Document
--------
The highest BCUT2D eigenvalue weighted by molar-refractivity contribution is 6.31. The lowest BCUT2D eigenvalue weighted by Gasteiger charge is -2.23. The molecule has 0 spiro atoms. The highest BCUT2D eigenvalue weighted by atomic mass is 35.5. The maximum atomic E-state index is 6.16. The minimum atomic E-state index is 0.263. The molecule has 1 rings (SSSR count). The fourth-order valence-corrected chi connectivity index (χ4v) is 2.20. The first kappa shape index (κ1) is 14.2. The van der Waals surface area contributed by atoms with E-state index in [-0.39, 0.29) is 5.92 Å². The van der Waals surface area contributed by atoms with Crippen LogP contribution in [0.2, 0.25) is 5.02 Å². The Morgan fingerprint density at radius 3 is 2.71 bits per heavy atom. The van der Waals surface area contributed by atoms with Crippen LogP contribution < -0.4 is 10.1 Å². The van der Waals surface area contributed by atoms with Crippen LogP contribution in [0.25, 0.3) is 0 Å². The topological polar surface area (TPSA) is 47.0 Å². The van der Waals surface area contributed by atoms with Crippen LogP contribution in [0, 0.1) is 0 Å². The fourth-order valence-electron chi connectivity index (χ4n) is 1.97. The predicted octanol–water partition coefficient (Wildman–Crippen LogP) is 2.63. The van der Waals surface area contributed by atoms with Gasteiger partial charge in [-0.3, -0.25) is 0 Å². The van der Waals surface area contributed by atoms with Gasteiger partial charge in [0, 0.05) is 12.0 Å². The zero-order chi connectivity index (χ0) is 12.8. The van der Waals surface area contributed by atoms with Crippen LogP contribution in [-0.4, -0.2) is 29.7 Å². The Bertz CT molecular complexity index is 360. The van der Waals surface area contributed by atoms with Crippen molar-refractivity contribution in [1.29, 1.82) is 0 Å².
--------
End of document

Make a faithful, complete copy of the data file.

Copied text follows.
The highest BCUT2D eigenvalue weighted by molar-refractivity contribution is 6.31. The lowest BCUT2D eigenvalue weighted by Gasteiger charge is -2.23. The molecule has 0 spiro atoms. The highest BCUT2D eigenvalue weighted by atomic mass is 35.5. The maximum atomic E-state index is 6.16. The minimum atomic E-state index is 0.263. The molecule has 1 rings (SSSR count). The fourth-order valence-corrected chi connectivity index (χ4v) is 2.20. The first kappa shape index (κ1) is 14.2. The van der Waals surface area contributed by atoms with E-state index in [-0.39, 0.29) is 5.92 Å². The van der Waals surface area contributed by atoms with Crippen LogP contribution in [0.2, 0.25) is 5.02 Å². The Morgan fingerprint density at radius 3 is 2.71 bits per heavy atom. The van der Waals surface area contributed by atoms with Crippen LogP contribution < -0.4 is 10.1 Å². The van der Waals surface area contributed by atoms with Crippen LogP contribution in [0.25, 0.3) is 0 Å². The topological polar surface area (TPSA) is 47.0 Å². The van der Waals surface area contributed by atoms with Crippen LogP contribution in [0, 0.1) is 0 Å². The fourth-order valence-electron chi connectivity index (χ4n) is 1.97. The predicted octanol–water partition coefficient (Wildman–Crippen LogP) is 2.63. The van der Waals surface area contributed by atoms with Gasteiger partial charge in [-0.3, -0.25) is 0 Å². The van der Waals surface area contributed by atoms with Gasteiger partial charge in [0, 0.05) is 12.0 Å². The zero-order chi connectivity index (χ0) is 12.8. The van der Waals surface area contributed by atoms with Crippen LogP contribution in [-0.4, -0.2) is 29.7 Å². The Bertz CT molecular complexity index is 360. The van der Waals surface area contributed by atoms with Crippen molar-refractivity contribution in [1.29, 1.82) is 0 Å².